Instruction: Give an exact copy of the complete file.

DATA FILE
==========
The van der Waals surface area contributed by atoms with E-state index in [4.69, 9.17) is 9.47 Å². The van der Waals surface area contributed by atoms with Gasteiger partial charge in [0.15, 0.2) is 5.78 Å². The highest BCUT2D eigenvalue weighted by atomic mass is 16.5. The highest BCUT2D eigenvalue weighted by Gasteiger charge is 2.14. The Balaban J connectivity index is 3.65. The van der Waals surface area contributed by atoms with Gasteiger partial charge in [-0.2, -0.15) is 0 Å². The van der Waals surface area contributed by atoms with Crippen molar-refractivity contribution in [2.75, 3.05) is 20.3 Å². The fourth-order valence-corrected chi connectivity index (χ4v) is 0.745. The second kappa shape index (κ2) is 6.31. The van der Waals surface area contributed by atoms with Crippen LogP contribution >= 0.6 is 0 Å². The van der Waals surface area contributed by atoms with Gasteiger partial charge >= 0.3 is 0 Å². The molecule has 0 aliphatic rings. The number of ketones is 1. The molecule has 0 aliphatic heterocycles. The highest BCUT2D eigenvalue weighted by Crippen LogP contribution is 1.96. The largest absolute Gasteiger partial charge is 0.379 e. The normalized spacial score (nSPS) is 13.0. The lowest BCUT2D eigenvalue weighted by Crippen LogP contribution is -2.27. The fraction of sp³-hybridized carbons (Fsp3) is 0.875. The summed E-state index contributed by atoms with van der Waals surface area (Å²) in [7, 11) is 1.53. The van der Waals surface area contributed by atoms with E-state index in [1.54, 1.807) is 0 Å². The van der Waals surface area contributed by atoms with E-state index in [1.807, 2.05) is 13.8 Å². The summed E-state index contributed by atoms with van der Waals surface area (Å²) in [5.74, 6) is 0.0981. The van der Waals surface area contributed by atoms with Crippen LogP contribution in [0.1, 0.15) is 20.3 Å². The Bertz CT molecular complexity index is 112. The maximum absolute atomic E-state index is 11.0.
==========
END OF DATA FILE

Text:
The van der Waals surface area contributed by atoms with E-state index in [4.69, 9.17) is 9.47 Å². The van der Waals surface area contributed by atoms with Gasteiger partial charge in [0.15, 0.2) is 5.78 Å². The highest BCUT2D eigenvalue weighted by atomic mass is 16.5. The highest BCUT2D eigenvalue weighted by Gasteiger charge is 2.14. The Balaban J connectivity index is 3.65. The van der Waals surface area contributed by atoms with Gasteiger partial charge in [-0.2, -0.15) is 0 Å². The van der Waals surface area contributed by atoms with Crippen molar-refractivity contribution in [2.75, 3.05) is 20.3 Å². The fourth-order valence-corrected chi connectivity index (χ4v) is 0.745. The second kappa shape index (κ2) is 6.31. The van der Waals surface area contributed by atoms with Crippen LogP contribution >= 0.6 is 0 Å². The van der Waals surface area contributed by atoms with Gasteiger partial charge >= 0.3 is 0 Å². The molecule has 0 aliphatic rings. The number of ketones is 1. The molecule has 0 aliphatic heterocycles. The highest BCUT2D eigenvalue weighted by Crippen LogP contribution is 1.96. The largest absolute Gasteiger partial charge is 0.379 e. The normalized spacial score (nSPS) is 13.0. The lowest BCUT2D eigenvalue weighted by Crippen LogP contribution is -2.27. The fraction of sp³-hybridized carbons (Fsp3) is 0.875. The summed E-state index contributed by atoms with van der Waals surface area (Å²) in [7, 11) is 1.53. The van der Waals surface area contributed by atoms with E-state index in [1.54, 1.807) is 0 Å². The van der Waals surface area contributed by atoms with E-state index in [1.807, 2.05) is 13.8 Å². The summed E-state index contributed by atoms with van der Waals surface area (Å²) in [5.74, 6) is 0.0981. The van der Waals surface area contributed by atoms with Crippen LogP contribution in [0.1, 0.15) is 20.3 Å². The Bertz CT molecular complexity index is 112. The maximum absolute atomic E-state index is 11.0.